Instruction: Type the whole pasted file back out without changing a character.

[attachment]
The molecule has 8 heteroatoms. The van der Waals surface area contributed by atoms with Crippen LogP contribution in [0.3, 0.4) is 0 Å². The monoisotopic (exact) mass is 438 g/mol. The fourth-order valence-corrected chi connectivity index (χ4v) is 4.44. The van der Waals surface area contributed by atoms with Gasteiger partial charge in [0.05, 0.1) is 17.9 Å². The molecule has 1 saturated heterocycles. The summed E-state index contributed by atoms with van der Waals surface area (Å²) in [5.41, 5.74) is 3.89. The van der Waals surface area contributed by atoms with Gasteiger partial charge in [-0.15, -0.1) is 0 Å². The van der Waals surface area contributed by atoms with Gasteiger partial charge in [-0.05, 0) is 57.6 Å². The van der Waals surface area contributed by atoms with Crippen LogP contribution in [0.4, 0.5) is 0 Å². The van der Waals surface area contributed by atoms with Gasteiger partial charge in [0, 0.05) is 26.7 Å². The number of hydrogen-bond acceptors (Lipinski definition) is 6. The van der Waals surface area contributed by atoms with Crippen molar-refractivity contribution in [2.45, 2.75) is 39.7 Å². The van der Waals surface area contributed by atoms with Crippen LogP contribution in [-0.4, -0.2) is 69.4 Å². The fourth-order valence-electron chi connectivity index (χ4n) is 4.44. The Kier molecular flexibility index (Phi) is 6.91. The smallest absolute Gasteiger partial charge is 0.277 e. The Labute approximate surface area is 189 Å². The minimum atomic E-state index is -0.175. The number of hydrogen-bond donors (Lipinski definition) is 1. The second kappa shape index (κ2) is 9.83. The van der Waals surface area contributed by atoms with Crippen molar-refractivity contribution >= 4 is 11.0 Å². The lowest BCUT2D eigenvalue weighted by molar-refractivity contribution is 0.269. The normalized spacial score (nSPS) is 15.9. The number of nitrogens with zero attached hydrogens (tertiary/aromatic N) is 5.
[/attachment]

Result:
The molecule has 8 heteroatoms. The van der Waals surface area contributed by atoms with Crippen LogP contribution in [0.3, 0.4) is 0 Å². The monoisotopic (exact) mass is 438 g/mol. The fourth-order valence-corrected chi connectivity index (χ4v) is 4.44. The van der Waals surface area contributed by atoms with Gasteiger partial charge in [0.05, 0.1) is 17.9 Å². The molecule has 1 saturated heterocycles. The summed E-state index contributed by atoms with van der Waals surface area (Å²) in [5.41, 5.74) is 3.89. The van der Waals surface area contributed by atoms with Gasteiger partial charge in [-0.15, -0.1) is 0 Å². The van der Waals surface area contributed by atoms with Gasteiger partial charge in [-0.05, 0) is 57.6 Å². The van der Waals surface area contributed by atoms with Crippen LogP contribution in [0.4, 0.5) is 0 Å². The van der Waals surface area contributed by atoms with Gasteiger partial charge in [0, 0.05) is 26.7 Å². The number of hydrogen-bond acceptors (Lipinski definition) is 6. The van der Waals surface area contributed by atoms with Crippen molar-refractivity contribution in [2.45, 2.75) is 39.7 Å². The van der Waals surface area contributed by atoms with Crippen LogP contribution in [-0.4, -0.2) is 69.4 Å². The fourth-order valence-electron chi connectivity index (χ4n) is 4.44. The Kier molecular flexibility index (Phi) is 6.91. The smallest absolute Gasteiger partial charge is 0.277 e. The Labute approximate surface area is 189 Å². The minimum atomic E-state index is -0.175. The number of hydrogen-bond donors (Lipinski definition) is 1. The second kappa shape index (κ2) is 9.83. The van der Waals surface area contributed by atoms with Crippen molar-refractivity contribution >= 4 is 11.0 Å². The lowest BCUT2D eigenvalue weighted by molar-refractivity contribution is 0.269. The normalized spacial score (nSPS) is 15.9. The number of nitrogens with zero attached hydrogens (tertiary/aromatic N) is 5.